So under pressure from a lot of influential Scottsdale and Sedona holistic health nuts and futurist dingalings and New Agey trophy wives, it became legal to get yourself turned into a human Popsicle—if you could afford it, of course—in the hope that they could thaw you out in fifty or a hundred years, or whenever whatever was about to kill you became curable. Time travel, the hard way. The perfect gift for future generations, I remember thinking—a bunch of sick rich white people.

Yes, I had a good laugh about it with the boys down at the club. But somehow it didn’t seem so funny when my doctor—again, barely concealing her pleasure, I think—told me my pancreas was rotting and I was weeks away from the last roundup. On Thursday afternoon I made the call; and that evening I toured the facility, a vault in the basement of a plain cement building in an industrial park in Phoenix. The guy who ran the place didn’t seem like a kook. There were already more than twenty people frozen, in long black metal tubes with self-recharging coolant systems. The guy said that they’d be out of room soon. So I thought, why not?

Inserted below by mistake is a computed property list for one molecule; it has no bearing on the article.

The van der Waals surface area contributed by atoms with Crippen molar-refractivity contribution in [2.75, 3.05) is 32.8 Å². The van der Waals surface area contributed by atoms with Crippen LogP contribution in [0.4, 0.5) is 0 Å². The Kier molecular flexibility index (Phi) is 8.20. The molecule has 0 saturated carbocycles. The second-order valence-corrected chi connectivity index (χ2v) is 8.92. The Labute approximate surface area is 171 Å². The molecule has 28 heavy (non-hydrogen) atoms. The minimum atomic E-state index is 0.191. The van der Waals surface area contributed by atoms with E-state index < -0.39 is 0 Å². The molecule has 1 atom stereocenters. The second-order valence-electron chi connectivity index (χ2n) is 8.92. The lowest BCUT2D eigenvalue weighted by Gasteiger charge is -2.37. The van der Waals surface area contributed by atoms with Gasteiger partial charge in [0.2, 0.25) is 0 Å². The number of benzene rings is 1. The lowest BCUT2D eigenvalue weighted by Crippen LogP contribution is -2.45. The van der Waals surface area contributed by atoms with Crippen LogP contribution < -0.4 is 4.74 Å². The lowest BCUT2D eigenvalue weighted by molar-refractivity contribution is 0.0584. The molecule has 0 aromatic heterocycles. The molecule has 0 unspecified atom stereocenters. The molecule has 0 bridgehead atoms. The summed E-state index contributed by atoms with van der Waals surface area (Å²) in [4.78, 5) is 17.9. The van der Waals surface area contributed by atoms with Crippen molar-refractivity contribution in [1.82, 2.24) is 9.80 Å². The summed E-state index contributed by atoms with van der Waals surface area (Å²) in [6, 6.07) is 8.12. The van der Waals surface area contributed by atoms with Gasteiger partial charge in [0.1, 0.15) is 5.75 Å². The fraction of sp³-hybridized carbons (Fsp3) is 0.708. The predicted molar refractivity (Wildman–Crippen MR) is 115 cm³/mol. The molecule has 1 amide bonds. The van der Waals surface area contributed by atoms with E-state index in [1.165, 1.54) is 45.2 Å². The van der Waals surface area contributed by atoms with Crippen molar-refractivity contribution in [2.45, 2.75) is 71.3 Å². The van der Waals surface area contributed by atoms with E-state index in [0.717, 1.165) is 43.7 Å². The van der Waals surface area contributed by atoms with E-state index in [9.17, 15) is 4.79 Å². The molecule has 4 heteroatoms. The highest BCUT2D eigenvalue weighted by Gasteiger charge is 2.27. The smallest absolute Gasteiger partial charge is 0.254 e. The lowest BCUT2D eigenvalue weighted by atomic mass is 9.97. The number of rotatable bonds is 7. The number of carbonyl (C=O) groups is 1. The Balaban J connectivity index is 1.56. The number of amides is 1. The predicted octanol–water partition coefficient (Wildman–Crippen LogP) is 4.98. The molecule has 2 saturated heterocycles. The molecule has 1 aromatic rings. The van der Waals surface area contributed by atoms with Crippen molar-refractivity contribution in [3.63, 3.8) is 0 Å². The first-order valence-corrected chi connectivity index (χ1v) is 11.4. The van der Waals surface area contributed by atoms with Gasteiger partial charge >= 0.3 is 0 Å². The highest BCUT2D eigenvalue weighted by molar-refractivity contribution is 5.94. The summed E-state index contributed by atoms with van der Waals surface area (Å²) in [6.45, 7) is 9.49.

2.

Because it becomes relevant later, I suppose I might as well tell you now that the idea of freezing myself was starting to seem attractive to me even with cancer removed from the equation. And the reason why is simple.

Women.

I was pushing fifty, and I was rich, and I was respected in the business community. I had reached the point in life where a man expects to be able to call the shots. And yet I called no shots. Except for the few hours a week I spent at the club, or on the golf course, my whole life was about taking orders from women. My wife. My ex-wives. My daughters. My secretary—she called the shots at my office, and Christ protect me if I forgot it. My mistress. My doctor. The cop who pulled me over for an illegal left turn on my way to Phoenix. The world wasn’t just going to the dogs, it was going very specifically to the bitches.